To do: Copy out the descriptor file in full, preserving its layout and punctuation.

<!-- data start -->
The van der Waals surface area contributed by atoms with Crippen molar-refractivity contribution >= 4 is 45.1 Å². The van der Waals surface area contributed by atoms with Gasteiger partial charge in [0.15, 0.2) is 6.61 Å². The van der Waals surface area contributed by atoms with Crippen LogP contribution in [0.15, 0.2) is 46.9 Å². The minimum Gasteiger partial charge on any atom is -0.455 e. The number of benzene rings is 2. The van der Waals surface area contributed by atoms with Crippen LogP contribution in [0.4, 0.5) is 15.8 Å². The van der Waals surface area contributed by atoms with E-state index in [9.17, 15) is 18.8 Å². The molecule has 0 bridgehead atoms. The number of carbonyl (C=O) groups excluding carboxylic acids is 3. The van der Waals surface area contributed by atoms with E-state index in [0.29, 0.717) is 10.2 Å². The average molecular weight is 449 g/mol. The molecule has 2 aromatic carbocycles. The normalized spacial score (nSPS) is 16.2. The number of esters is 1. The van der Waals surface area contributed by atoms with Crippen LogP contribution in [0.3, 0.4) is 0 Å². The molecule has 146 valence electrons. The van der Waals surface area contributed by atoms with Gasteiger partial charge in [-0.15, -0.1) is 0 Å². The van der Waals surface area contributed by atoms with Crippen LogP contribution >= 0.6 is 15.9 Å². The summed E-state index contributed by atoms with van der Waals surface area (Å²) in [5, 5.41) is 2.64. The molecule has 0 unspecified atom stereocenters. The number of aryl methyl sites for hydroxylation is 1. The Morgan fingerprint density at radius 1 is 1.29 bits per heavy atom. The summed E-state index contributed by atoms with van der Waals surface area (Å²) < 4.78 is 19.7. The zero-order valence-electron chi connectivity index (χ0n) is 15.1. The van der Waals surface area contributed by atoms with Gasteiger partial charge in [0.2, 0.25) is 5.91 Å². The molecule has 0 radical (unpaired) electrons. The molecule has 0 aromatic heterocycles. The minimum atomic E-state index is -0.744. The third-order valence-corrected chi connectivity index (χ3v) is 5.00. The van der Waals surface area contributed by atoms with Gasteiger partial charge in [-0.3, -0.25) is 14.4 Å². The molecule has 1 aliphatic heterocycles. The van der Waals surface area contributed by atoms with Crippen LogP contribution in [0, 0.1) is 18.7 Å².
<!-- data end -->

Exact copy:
The van der Waals surface area contributed by atoms with Crippen molar-refractivity contribution >= 4 is 45.1 Å². The van der Waals surface area contributed by atoms with Gasteiger partial charge in [0.15, 0.2) is 6.61 Å². The van der Waals surface area contributed by atoms with Crippen LogP contribution in [0.15, 0.2) is 46.9 Å². The minimum Gasteiger partial charge on any atom is -0.455 e. The number of benzene rings is 2. The van der Waals surface area contributed by atoms with Crippen LogP contribution in [0.4, 0.5) is 15.8 Å². The van der Waals surface area contributed by atoms with E-state index in [9.17, 15) is 18.8 Å². The molecule has 0 bridgehead atoms. The number of carbonyl (C=O) groups excluding carboxylic acids is 3. The van der Waals surface area contributed by atoms with E-state index in [0.29, 0.717) is 10.2 Å². The average molecular weight is 449 g/mol. The molecule has 2 aromatic carbocycles. The normalized spacial score (nSPS) is 16.2. The number of esters is 1. The van der Waals surface area contributed by atoms with Crippen LogP contribution in [0.3, 0.4) is 0 Å². The molecule has 146 valence electrons. The van der Waals surface area contributed by atoms with Gasteiger partial charge in [-0.15, -0.1) is 0 Å². The van der Waals surface area contributed by atoms with Crippen LogP contribution >= 0.6 is 15.9 Å². The summed E-state index contributed by atoms with van der Waals surface area (Å²) in [5, 5.41) is 2.64. The molecule has 0 unspecified atom stereocenters. The number of aryl methyl sites for hydroxylation is 1. The Morgan fingerprint density at radius 1 is 1.29 bits per heavy atom. The summed E-state index contributed by atoms with van der Waals surface area (Å²) < 4.78 is 19.7. The zero-order valence-electron chi connectivity index (χ0n) is 15.1. The van der Waals surface area contributed by atoms with Gasteiger partial charge in [0.2, 0.25) is 5.91 Å². The molecule has 0 radical (unpaired) electrons. The molecule has 0 aromatic heterocycles. The minimum atomic E-state index is -0.744. The third-order valence-corrected chi connectivity index (χ3v) is 5.00. The van der Waals surface area contributed by atoms with Gasteiger partial charge in [-0.3, -0.25) is 14.4 Å². The molecule has 1 aliphatic heterocycles. The van der Waals surface area contributed by atoms with Crippen LogP contribution in [0, 0.1) is 18.7 Å².